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Therefore, open source business must look for other sources of income. The taxonomy of models presented in this section is not just an analysis of currently existing models, even considering that some of them have been already tested in the industry. On the contrary, we have tried to create as complete as possible a categorization of models that can be self-sustaining, or at least feasible from a business point of view. However, real examples are added to each categories wherever we know of them. Interested readers can refer to  for another taxonomy of open source business models, more focused on what is currently available, and to , which includes the results of a survey about how do open source business behave.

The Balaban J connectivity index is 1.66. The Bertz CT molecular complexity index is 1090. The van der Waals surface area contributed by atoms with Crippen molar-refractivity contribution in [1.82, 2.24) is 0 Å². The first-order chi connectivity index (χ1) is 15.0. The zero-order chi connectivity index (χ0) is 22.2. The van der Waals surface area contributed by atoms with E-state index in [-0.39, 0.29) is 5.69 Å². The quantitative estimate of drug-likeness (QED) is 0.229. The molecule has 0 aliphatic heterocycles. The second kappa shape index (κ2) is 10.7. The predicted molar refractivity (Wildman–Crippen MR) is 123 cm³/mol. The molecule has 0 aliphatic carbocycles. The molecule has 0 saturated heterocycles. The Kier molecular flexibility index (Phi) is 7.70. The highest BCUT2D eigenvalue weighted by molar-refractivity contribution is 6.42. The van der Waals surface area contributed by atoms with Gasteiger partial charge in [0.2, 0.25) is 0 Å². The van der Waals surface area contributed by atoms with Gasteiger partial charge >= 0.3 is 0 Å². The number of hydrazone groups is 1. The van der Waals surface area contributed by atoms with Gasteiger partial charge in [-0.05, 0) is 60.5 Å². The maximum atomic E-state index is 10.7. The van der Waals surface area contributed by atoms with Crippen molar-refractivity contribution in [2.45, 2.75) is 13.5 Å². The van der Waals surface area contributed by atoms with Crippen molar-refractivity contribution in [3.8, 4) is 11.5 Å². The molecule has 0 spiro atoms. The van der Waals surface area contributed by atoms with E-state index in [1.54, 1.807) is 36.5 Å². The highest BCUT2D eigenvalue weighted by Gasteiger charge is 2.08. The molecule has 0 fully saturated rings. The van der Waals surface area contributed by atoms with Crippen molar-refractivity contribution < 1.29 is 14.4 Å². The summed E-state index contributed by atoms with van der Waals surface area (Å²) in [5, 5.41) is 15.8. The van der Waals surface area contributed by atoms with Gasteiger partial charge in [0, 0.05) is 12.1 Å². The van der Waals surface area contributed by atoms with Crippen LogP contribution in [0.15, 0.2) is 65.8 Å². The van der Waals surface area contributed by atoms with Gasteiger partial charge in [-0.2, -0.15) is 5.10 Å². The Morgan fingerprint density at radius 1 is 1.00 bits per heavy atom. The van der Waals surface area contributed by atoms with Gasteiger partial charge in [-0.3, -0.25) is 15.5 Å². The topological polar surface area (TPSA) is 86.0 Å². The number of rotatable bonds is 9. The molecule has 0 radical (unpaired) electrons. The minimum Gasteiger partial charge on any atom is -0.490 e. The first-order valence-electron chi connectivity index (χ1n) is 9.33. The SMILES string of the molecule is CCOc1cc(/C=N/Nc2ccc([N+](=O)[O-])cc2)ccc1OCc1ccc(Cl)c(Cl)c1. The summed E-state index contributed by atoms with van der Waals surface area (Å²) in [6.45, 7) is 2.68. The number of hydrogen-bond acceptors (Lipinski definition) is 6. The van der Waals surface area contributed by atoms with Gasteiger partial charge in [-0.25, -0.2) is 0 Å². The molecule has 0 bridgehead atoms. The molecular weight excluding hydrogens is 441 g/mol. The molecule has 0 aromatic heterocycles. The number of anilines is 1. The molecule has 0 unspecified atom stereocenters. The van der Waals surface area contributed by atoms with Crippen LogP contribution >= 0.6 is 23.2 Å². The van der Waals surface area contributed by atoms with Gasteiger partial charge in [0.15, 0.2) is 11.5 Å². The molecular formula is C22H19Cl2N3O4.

In addition, in appendix B we provide information about some real business based on free software, which can be used as case examples. New economic models: Externally funded ventures We consider in this category groups or companies which develop open source software through the initiative (at least in the financial sense) of some external organization. Usually those external entities determine how the funds are to be spent, and where the development efforts are headed. The developer entity just follows those more or less strict guidelines. In some sense, it could be said that the external entity ‘sponsors’ the development of some given open source software. In this category, we can distinguish at least three models, according to who funds the project and why.